mobility component enhanced rate - if the person is of or over the age prescribed for the purposes of this subsection; the person’s ability to carry out mobility activities is severely limited by the person’s physical or mental condition; and the person meets the required period condition.
The period condition requires the limited or severely limited conditions be satisfied 6 months prior to claiming and to be likely to continue for a period of at least 6 months after claiming.
People with a terminal illness (same definition as for DLA) automatically receive the daily living component enhanced rate and will not have to satisfy the period condition for the mobility component.
The Act also includes situations where PIP will not be paid – people in care homes, hospitals or prison.
PIP will not be paid once someone reaches the age of 65 or pensionable age, whichever is the higher, though subsequent regulations may allow someone to stay on PIP if they claimed before the age cut off point.
Draft regulations for PIP have now been published. You can view these on the DWP website at http://tinyurl.com/67a88qp.
Part 5 – Social security: general
This Part 5 contains provisions relating to the administration of social security benefits. It includes provisions relating to the capping of benefit payments, measures to deal with benefit and tax credit fraud and enabling the Secretary of State to share data with other bodies. They include:
- Subsections (2) and (3) of clause 99 amend section 12 of the Social Security Act to enable the Secretary of State to make regulations setting out the cases or circumstances in which an appeal can be made only when the Secretary of State has considered whether to revise the decision.
- Clause 102 covers the recovery of benefit payments.
Clause 102 of the Welfare Reform Act,
“…will allow all overpayments of universal credit, jobseeker’s allowance and employment and support allowance to be recoverable [there will be some exceptions in the case of housing credit for pensioners]. Similarly, all payments on account and certain hardship payments will be recoverable. The clause will ensure that overpayments of all other benefits remain recoverable, as they are now, but only in circumstances in which there has been a misrepresentation or failure to disclose.”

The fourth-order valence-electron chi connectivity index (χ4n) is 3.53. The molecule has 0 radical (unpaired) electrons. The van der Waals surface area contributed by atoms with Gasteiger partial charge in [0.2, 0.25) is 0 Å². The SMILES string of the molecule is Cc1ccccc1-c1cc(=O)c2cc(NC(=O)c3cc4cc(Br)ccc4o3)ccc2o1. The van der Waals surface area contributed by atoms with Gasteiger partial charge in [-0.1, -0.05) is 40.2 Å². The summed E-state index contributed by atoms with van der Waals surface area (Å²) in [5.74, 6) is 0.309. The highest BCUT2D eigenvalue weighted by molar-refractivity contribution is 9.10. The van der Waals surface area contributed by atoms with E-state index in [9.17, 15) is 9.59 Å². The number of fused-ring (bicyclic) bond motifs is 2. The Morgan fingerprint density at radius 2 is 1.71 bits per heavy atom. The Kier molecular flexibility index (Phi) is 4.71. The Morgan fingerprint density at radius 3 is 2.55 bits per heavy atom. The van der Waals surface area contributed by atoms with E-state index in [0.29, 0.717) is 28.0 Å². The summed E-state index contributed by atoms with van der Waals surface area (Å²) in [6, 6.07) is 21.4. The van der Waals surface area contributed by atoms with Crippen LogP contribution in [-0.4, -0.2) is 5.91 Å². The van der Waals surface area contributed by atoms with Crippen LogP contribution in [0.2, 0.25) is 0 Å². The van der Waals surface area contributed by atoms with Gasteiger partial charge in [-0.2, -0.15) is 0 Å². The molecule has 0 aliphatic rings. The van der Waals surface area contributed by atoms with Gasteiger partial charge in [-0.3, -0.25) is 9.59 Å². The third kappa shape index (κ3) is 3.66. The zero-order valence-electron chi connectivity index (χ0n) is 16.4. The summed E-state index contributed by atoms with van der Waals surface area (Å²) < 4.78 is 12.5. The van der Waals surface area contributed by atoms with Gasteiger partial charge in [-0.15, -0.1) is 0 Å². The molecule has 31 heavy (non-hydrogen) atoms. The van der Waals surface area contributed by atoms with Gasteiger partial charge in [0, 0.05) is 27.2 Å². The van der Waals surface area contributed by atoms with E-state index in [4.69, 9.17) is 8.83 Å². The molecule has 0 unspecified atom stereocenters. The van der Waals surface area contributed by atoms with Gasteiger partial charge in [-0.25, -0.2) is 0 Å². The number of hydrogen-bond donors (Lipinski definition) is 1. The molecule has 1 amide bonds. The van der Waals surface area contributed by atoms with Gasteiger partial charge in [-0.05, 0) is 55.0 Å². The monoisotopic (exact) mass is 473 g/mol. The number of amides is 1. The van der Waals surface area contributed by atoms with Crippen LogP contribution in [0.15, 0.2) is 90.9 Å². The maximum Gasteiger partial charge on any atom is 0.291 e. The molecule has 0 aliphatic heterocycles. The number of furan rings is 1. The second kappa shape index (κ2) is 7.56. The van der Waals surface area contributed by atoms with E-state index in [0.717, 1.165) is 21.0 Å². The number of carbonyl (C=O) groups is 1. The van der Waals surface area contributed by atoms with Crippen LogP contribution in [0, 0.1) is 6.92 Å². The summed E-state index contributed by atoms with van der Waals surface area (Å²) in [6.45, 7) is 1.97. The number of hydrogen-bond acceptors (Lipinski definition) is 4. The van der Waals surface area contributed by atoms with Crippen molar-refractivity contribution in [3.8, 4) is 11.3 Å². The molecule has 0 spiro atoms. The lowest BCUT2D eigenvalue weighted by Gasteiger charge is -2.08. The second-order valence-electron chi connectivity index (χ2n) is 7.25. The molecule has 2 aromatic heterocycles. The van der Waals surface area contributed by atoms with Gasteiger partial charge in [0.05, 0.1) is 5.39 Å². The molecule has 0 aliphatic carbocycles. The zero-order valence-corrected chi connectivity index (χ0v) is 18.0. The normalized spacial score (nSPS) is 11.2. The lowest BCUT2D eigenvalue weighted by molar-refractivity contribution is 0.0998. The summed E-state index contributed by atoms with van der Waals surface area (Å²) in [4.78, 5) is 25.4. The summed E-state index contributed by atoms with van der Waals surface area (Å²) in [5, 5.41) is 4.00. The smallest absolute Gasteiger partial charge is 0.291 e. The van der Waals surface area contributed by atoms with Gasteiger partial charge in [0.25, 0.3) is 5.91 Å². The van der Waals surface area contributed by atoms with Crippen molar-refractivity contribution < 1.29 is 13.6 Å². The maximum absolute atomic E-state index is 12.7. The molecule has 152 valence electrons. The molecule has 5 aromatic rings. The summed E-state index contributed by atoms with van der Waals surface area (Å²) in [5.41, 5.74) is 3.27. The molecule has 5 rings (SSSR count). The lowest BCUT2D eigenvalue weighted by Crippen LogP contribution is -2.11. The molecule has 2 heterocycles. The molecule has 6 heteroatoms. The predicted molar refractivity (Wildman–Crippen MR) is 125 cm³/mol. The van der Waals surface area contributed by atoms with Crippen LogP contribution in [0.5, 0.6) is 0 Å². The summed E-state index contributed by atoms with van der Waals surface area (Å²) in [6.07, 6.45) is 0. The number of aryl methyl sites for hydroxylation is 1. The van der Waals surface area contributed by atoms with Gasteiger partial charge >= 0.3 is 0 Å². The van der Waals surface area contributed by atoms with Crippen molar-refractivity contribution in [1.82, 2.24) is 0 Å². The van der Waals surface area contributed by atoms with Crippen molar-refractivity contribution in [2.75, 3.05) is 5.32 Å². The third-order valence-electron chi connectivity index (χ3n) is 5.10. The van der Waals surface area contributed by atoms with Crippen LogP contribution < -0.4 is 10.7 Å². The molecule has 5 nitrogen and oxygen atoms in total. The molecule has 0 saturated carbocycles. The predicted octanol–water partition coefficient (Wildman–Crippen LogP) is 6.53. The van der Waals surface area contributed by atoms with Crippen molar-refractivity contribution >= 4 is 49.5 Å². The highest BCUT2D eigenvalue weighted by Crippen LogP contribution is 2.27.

There will be the discretion not to recover in official error cases. [Source Hansard 23rd sitting of Welfare Reform Committee - 19 May 2011]
Part 6 – Miscellaneous
Part 6 makes provision to implement those proposals in the consultation document, Strengthening families, which require primary legislation. The document set out the Government’s view that parents should be encouraged and supported to make their own arrangements for the maintenance of their children, rather than using the statutory maintenance scheme. This will enable the Child Maintenance and Enforcement Commission ("the Commission") to focus on those cases where it is not possible for parents to make those arrangements themselves.
- the act and related
- dwp press release (8 March 2012)
- welfare reform (further provision) (scotland) bill - A Bill for an Act of the Scottish Parliament to enable the Scottish Ministers to make provision by regulations in consequence of the Welfare Reform Act 2012 (in respect of matters other than reserved matters).